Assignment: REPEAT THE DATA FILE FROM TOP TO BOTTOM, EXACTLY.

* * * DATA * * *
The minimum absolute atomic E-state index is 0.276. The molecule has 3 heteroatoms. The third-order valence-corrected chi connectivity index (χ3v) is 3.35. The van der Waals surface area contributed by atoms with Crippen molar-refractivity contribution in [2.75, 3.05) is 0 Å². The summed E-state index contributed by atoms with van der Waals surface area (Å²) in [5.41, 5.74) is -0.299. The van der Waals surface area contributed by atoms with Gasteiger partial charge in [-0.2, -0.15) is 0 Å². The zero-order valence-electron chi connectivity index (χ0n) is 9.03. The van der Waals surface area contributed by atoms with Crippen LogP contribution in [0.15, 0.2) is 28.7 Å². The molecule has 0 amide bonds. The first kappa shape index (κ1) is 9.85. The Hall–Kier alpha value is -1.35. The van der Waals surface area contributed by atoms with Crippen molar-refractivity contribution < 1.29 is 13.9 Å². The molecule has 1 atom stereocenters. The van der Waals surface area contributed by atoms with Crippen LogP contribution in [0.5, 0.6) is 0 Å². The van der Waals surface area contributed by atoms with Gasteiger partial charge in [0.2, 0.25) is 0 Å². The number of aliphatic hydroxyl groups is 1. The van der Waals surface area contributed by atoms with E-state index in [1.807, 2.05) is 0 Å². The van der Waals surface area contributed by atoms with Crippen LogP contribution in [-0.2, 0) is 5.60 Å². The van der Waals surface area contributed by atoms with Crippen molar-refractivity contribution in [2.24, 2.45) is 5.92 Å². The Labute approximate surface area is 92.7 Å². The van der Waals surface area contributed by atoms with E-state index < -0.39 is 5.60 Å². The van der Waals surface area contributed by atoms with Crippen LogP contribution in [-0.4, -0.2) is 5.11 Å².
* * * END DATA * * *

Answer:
The minimum absolute atomic E-state index is 0.276. The molecule has 3 heteroatoms. The third-order valence-corrected chi connectivity index (χ3v) is 3.35. The van der Waals surface area contributed by atoms with Crippen molar-refractivity contribution in [2.75, 3.05) is 0 Å². The summed E-state index contributed by atoms with van der Waals surface area (Å²) in [5.41, 5.74) is -0.299. The van der Waals surface area contributed by atoms with Gasteiger partial charge in [-0.2, -0.15) is 0 Å². The zero-order valence-electron chi connectivity index (χ0n) is 9.03. The van der Waals surface area contributed by atoms with Crippen LogP contribution in [0.15, 0.2) is 28.7 Å². The molecule has 0 amide bonds. The first kappa shape index (κ1) is 9.85. The Hall–Kier alpha value is -1.35. The van der Waals surface area contributed by atoms with Crippen molar-refractivity contribution < 1.29 is 13.9 Å². The molecule has 1 atom stereocenters. The van der Waals surface area contributed by atoms with Crippen LogP contribution in [0.5, 0.6) is 0 Å². The van der Waals surface area contributed by atoms with Gasteiger partial charge in [0.2, 0.25) is 0 Å². The number of aliphatic hydroxyl groups is 1. The van der Waals surface area contributed by atoms with E-state index in [1.807, 2.05) is 0 Å². The van der Waals surface area contributed by atoms with Crippen LogP contribution in [-0.2, 0) is 5.60 Å². The van der Waals surface area contributed by atoms with Crippen molar-refractivity contribution in [2.24, 2.45) is 5.92 Å². The Labute approximate surface area is 92.7 Å². The van der Waals surface area contributed by atoms with E-state index < -0.39 is 5.60 Å². The van der Waals surface area contributed by atoms with Crippen LogP contribution in [-0.4, -0.2) is 5.11 Å².